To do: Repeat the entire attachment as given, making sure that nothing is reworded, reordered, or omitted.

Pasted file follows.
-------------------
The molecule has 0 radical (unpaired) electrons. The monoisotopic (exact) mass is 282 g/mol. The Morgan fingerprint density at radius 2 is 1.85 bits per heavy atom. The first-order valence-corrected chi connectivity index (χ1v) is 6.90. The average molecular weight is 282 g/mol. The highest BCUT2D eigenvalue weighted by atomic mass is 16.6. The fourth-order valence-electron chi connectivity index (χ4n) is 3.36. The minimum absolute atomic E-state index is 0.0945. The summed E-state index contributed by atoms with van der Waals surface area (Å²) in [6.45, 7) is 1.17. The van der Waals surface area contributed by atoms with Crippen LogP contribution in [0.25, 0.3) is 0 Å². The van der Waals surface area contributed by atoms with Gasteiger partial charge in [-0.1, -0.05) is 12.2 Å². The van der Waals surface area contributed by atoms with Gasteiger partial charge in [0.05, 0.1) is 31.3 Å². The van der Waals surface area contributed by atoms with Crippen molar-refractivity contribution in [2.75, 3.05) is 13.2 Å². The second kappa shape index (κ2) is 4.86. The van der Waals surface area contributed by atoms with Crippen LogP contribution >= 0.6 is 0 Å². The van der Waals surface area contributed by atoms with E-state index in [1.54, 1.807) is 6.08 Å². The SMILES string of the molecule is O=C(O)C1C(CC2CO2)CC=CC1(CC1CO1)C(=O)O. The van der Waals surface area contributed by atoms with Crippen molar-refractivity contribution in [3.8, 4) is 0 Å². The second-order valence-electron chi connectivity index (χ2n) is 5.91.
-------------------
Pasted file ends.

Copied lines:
The molecule has 0 radical (unpaired) electrons. The monoisotopic (exact) mass is 282 g/mol. The Morgan fingerprint density at radius 2 is 1.85 bits per heavy atom. The first-order valence-corrected chi connectivity index (χ1v) is 6.90. The average molecular weight is 282 g/mol. The highest BCUT2D eigenvalue weighted by atomic mass is 16.6. The fourth-order valence-electron chi connectivity index (χ4n) is 3.36. The minimum absolute atomic E-state index is 0.0945. The summed E-state index contributed by atoms with van der Waals surface area (Å²) in [6.45, 7) is 1.17. The van der Waals surface area contributed by atoms with Crippen LogP contribution in [0.25, 0.3) is 0 Å². The van der Waals surface area contributed by atoms with Gasteiger partial charge in [-0.1, -0.05) is 12.2 Å². The van der Waals surface area contributed by atoms with Gasteiger partial charge in [0.05, 0.1) is 31.3 Å². The van der Waals surface area contributed by atoms with Crippen molar-refractivity contribution in [2.75, 3.05) is 13.2 Å². The second kappa shape index (κ2) is 4.86. The van der Waals surface area contributed by atoms with Crippen LogP contribution >= 0.6 is 0 Å². The van der Waals surface area contributed by atoms with E-state index in [1.54, 1.807) is 6.08 Å². The SMILES string of the molecule is O=C(O)C1C(CC2CO2)CC=CC1(CC1CO1)C(=O)O. The van der Waals surface area contributed by atoms with Crippen molar-refractivity contribution in [3.8, 4) is 0 Å². The second-order valence-electron chi connectivity index (χ2n) is 5.91.